Author, speaker and columnist Vicki Salemi visited with Studio 512 about her top tips for cover letters for job seekers.
Vicki says, “You should think of your cover letter like an ‘elevator pitch.’ It should succinctly and immediately highlight your strengths and assets. It should also be short: half a page or less is just fine.
“Here’s a great hack: your cover letter can mirror the Executive Summary on the top of your resume. Even though it may seem redundant, when I reviewed resumes I spent less than 5 seconds — more like 2 to 3 — on each resume, so if I even looked at the cover letter, it was good to have repetition to catch my attention.
“When thinking about the structure of your cover letter, consider it in three parts. The first sentence should indicate the title of the role you’re pursuing. Start a new paragraph and tell the company/hiring manager why you’re an asset. This is a great time to have the job description pulled up in front of you, so you can tie your cover letter back to the role/the company culture. The second paragraph is also a great time to outline your accomplishments and any distinguishing factors that set you apart from other candidates. In the last paragraph, thank them for their time and tell them you look forward to hearing from them soon.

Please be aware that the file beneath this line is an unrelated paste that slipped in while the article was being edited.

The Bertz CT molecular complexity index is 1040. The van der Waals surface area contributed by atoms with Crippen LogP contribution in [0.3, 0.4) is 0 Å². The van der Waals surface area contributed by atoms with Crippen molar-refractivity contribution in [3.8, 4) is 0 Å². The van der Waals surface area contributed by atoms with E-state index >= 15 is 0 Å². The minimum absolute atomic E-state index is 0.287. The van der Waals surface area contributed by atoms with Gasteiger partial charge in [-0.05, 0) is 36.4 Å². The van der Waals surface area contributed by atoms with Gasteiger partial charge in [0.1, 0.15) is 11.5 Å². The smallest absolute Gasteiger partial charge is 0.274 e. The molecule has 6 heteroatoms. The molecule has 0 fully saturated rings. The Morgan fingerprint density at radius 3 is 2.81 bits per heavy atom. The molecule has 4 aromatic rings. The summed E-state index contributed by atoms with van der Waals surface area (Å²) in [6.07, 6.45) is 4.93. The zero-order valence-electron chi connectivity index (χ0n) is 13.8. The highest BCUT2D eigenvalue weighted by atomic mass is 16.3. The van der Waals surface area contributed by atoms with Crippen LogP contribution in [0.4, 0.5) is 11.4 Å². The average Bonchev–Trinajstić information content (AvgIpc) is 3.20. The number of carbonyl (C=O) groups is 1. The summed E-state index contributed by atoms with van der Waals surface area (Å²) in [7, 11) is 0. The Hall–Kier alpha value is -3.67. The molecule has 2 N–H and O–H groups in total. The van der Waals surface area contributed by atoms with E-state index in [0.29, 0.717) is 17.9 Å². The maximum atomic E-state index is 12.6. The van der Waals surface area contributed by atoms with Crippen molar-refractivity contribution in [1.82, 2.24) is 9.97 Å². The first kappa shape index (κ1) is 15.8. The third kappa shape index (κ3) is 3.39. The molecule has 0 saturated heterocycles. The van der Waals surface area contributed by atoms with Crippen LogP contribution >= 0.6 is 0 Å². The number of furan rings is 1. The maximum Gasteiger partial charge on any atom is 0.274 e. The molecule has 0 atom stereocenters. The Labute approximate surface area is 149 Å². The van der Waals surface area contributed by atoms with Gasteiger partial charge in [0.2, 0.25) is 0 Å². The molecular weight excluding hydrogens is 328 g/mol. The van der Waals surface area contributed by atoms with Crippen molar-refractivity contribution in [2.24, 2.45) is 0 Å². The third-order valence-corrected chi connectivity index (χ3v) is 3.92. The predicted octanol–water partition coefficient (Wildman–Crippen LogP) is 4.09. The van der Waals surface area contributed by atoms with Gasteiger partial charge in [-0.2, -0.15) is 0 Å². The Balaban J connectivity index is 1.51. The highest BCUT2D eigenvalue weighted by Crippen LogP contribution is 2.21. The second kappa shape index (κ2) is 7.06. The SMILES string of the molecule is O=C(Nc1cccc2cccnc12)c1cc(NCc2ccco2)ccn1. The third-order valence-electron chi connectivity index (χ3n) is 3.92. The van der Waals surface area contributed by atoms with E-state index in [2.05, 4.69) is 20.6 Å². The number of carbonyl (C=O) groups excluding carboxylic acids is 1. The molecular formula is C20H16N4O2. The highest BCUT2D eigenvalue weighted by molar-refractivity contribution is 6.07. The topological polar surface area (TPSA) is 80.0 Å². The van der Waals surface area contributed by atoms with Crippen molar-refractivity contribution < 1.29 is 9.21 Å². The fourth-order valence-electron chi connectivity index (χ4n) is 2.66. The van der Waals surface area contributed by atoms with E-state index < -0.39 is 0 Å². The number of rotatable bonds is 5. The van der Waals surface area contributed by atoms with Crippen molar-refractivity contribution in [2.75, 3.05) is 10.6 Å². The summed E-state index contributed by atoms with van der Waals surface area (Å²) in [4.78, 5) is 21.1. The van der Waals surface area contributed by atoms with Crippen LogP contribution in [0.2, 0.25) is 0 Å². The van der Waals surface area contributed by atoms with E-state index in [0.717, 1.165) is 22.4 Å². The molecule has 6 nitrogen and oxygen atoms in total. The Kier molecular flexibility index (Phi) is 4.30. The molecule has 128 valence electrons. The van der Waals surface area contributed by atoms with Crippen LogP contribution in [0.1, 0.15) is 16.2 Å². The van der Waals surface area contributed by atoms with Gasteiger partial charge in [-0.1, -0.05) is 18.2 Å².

“You should also always include your name, email address and phone number! It may feel you’re repeating information, but when recruiters and hiring managers email your resume and cover letter, they may get separated.
“Tweak the cover letter for each job you’re pursuing (it should only take a few minutes) the same way you should tweak your resume for each job you apply to. It may feel annoying, but it’s part of the process. And yes, you should always send a cover letter. Companies don’t always read them, but consider it an extra opportunity for you to shine!”
Vicki Salemi is a nationally recognized career expert for Monster. She’s an author, career coach, speaker, columnist, spokesperson and consultant. Vicki gives insight from her 15 years of experience in corporate recruiting and human resources, and she is passionate about empowering people in their careers. Learn more about the resources and tips Vicki offers at VickiSalemi.com.